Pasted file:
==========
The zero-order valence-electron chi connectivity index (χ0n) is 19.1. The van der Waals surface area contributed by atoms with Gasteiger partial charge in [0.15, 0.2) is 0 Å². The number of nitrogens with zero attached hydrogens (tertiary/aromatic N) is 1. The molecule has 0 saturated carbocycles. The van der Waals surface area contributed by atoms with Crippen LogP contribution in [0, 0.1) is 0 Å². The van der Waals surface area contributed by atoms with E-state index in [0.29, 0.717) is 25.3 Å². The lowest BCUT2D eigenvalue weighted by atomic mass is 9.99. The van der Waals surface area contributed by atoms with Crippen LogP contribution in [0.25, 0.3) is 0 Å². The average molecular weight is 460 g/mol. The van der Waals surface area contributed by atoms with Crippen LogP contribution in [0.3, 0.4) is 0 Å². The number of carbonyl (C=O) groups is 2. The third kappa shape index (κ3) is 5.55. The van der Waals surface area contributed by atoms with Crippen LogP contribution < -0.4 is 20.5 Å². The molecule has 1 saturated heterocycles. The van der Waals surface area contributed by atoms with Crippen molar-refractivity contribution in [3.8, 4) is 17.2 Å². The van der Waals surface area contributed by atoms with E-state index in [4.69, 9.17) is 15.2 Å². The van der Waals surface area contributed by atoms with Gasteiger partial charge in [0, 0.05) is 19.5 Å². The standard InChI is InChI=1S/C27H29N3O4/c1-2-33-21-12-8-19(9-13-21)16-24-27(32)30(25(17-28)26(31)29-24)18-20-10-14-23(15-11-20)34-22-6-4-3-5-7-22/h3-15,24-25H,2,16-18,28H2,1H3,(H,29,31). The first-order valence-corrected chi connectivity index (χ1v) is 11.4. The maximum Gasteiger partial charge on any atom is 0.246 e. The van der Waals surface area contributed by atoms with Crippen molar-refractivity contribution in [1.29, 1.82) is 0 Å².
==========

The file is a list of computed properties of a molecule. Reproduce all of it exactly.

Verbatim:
The zero-order valence-electron chi connectivity index (χ0n) is 19.1. The van der Waals surface area contributed by atoms with Gasteiger partial charge in [0.15, 0.2) is 0 Å². The number of nitrogens with zero attached hydrogens (tertiary/aromatic N) is 1. The molecule has 0 saturated carbocycles. The van der Waals surface area contributed by atoms with Crippen LogP contribution in [0, 0.1) is 0 Å². The van der Waals surface area contributed by atoms with E-state index in [0.29, 0.717) is 25.3 Å². The lowest BCUT2D eigenvalue weighted by atomic mass is 9.99. The van der Waals surface area contributed by atoms with Crippen LogP contribution in [0.25, 0.3) is 0 Å². The average molecular weight is 460 g/mol. The van der Waals surface area contributed by atoms with Crippen LogP contribution in [0.3, 0.4) is 0 Å². The number of carbonyl (C=O) groups is 2. The third kappa shape index (κ3) is 5.55. The van der Waals surface area contributed by atoms with Crippen LogP contribution < -0.4 is 20.5 Å². The molecule has 1 saturated heterocycles. The van der Waals surface area contributed by atoms with Crippen molar-refractivity contribution in [3.8, 4) is 17.2 Å². The van der Waals surface area contributed by atoms with E-state index in [4.69, 9.17) is 15.2 Å². The van der Waals surface area contributed by atoms with Gasteiger partial charge in [0, 0.05) is 19.5 Å². The standard InChI is InChI=1S/C27H29N3O4/c1-2-33-21-12-8-19(9-13-21)16-24-27(32)30(25(17-28)26(31)29-24)18-20-10-14-23(15-11-20)34-22-6-4-3-5-7-22/h3-15,24-25H,2,16-18,28H2,1H3,(H,29,31). The first-order valence-corrected chi connectivity index (χ1v) is 11.4. The maximum Gasteiger partial charge on any atom is 0.246 e. The van der Waals surface area contributed by atoms with Crippen molar-refractivity contribution in [1.29, 1.82) is 0 Å².